JP4866342B2 - Rights management inter-entity message policy and enforcement - Google Patents

Rights management inter-entity message policy and enforcement Download PDF

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Publication number
JP4866342B2
JP4866342B2 JP2007504935A JP2007504935A JP4866342B2 JP 4866342 B2 JP4866342 B2 JP 4866342B2 JP 2007504935 A JP2007504935 A JP 2007504935A JP 2007504935 A JP2007504935 A JP 2007504935A JP 4866342 B2 JP4866342 B2 JP 4866342B2
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message
entity
server
policy
license
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JP2007535030A (en
Inventor
ジェラルド スピアー ジョン
ディー.ワックスマン ピーター
エイチ.デービス マルコム
ウィリアムズ ロイ
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マイクロソフト コーポレーション
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Priority to US10/810,068 priority patent/US7181761B2/en
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Priority to PCT/US2004/024649 priority patent/WO2005104416A2/en
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    • HELECTRICITY
    • H04ELECTRIC COMMUNICATION TECHNIQUE
    • H04LTRANSMISSION OF DIGITAL INFORMATION, e.g. TELEGRAPHIC COMMUNICATION
    • H04L63/00Network architectures or network communication protocols for network security
    • H04L63/04Network architectures or network communication protocols for network security for providing a confidential data exchange among entities communicating through data packet networks
    • H04L63/0428Network architectures or network communication protocols for network security for providing a confidential data exchange among entities communicating through data packet networks wherein the data content is protected, e.g. by encrypting or encapsulating the payload
    • HELECTRICITY
    • H04ELECTRIC COMMUNICATION TECHNIQUE
    • H04LTRANSMISSION OF DIGITAL INFORMATION, e.g. TELEGRAPHIC COMMUNICATION
    • H04L63/00Network architectures or network communication protocols for network security
    • H04L63/10Network architectures or network communication protocols for network security for controlling access to network resources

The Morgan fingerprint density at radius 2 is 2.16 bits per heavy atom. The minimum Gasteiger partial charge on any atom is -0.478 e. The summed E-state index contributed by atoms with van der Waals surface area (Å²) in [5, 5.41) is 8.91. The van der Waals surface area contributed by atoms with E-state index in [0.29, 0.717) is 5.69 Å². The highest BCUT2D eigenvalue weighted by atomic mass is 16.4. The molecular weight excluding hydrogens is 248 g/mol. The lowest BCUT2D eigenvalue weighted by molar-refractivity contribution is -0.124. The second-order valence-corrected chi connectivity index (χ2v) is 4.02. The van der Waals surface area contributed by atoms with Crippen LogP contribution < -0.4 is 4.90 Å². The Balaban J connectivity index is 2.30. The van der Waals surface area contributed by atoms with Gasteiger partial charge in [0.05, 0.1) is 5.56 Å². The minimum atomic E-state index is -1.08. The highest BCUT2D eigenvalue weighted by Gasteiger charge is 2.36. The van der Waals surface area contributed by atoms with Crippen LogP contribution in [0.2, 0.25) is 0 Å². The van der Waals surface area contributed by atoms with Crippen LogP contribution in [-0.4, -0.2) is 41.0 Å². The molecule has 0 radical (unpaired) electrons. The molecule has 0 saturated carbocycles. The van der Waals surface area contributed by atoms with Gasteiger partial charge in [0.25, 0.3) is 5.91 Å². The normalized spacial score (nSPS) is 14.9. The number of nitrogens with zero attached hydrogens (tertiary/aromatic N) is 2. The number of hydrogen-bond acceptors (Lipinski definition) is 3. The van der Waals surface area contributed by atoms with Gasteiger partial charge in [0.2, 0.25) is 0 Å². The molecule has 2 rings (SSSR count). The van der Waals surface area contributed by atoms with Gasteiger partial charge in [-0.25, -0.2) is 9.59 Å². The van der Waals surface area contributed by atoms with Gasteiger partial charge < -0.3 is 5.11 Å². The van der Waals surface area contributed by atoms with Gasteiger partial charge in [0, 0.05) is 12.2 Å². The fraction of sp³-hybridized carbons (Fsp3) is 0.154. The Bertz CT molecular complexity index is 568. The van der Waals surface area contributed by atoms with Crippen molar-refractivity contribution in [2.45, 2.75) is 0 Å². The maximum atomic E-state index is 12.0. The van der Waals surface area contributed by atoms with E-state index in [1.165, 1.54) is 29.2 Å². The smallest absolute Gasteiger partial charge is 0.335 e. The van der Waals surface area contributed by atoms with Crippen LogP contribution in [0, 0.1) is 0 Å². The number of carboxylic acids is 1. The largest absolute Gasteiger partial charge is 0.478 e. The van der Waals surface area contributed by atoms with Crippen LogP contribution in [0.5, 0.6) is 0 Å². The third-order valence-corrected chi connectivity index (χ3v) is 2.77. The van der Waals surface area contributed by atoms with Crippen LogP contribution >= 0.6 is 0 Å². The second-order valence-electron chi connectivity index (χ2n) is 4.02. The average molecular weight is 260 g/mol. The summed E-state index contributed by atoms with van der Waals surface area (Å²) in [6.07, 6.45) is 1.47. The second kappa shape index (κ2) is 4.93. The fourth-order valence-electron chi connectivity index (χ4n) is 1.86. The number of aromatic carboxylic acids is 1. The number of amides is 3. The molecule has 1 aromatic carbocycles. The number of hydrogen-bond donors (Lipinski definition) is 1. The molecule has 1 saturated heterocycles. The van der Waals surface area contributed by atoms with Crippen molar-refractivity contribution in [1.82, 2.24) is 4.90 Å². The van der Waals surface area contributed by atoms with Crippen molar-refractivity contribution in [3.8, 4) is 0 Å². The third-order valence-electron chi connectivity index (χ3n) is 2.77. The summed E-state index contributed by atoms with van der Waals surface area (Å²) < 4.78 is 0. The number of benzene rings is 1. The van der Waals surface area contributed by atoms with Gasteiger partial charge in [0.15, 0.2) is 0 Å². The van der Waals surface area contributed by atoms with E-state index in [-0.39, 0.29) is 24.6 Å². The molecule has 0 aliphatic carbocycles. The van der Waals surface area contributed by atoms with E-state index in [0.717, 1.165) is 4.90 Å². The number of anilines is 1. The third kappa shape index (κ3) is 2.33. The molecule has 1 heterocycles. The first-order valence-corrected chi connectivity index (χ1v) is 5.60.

• H04L63/102Entity profiles
    • HELECTRICITY
    • H04ELECTRIC COMMUNICATION TECHNIQUE
    • H04LTRANSMISSION OF DIGITAL INFORMATION, e.g. TELEGRAPHIC COMMUNICATION
    • H04L63/00Network architectures or network communication protocols for network security
    • H04L63/14Network architectures or network communication protocols for network security for detecting or protecting against malicious traffic
    • H04L63/1441Countermeasures against malicious traffic
    • H04L63/145Countermeasures against malicious traffic the attack involving the propagation of malware through the network, e.g. viruses, trojans or worms
    • HELECTRICITY
    • H04ELECTRIC COMMUNICATION TECHNIQUE
    • H04LTRANSMISSION OF DIGITAL INFORMATION, e.g. TELEGRAPHIC COMMUNICATION
    • H04L9/00Cryptographic mechanisms or cryptographic arrangements for secret or secure communication
    • H04L9/08Key distribution or management, e.g. generation, sharing or updating, of cryptographic keys or passwords
    • H04L9/0816Key establishment, i.e. cryptographic processes or cryptographic protocols whereby a shared secret becomes available to two or more parties, for subsequent use
    • H04L9/0819Key transport or distribution, i.e. key establishment techniques where one party creates or otherwise obtains a secret value, and securely transfers it to the other(s)
    • H04L9/083Key transport or distribution, i.e. key establishment techniques where one party creates or otherwise obtains a secret value, and securely transfers it to the other(s) involving central third party, e.g. key distribution center [KDC] or trusted third party [TTP]
    • HELECTRICITY
    • H04ELECTRIC COMMUNICATION TECHNIQUE
    • H04LTRANSMISSION OF DIGITAL INFORMATION, e.g. TELEGRAPHIC COMMUNICATION
    • H04L2209/00Additional information or applications relating to cryptographic mechanisms or cryptographic arrangements for secret or secure communication H04L9/00
    • H04L2209/60Digital content management, e.g. content distribution
    • H04L2209/603Digital right managament [DRM]
    • HELECTRICITY
    • H04ELECTRIC COMMUNICATION TECHNIQUE
    • H04LTRANSMISSION OF DIGITAL INFORMATION, e.g. TELEGRAPHIC COMMUNICATION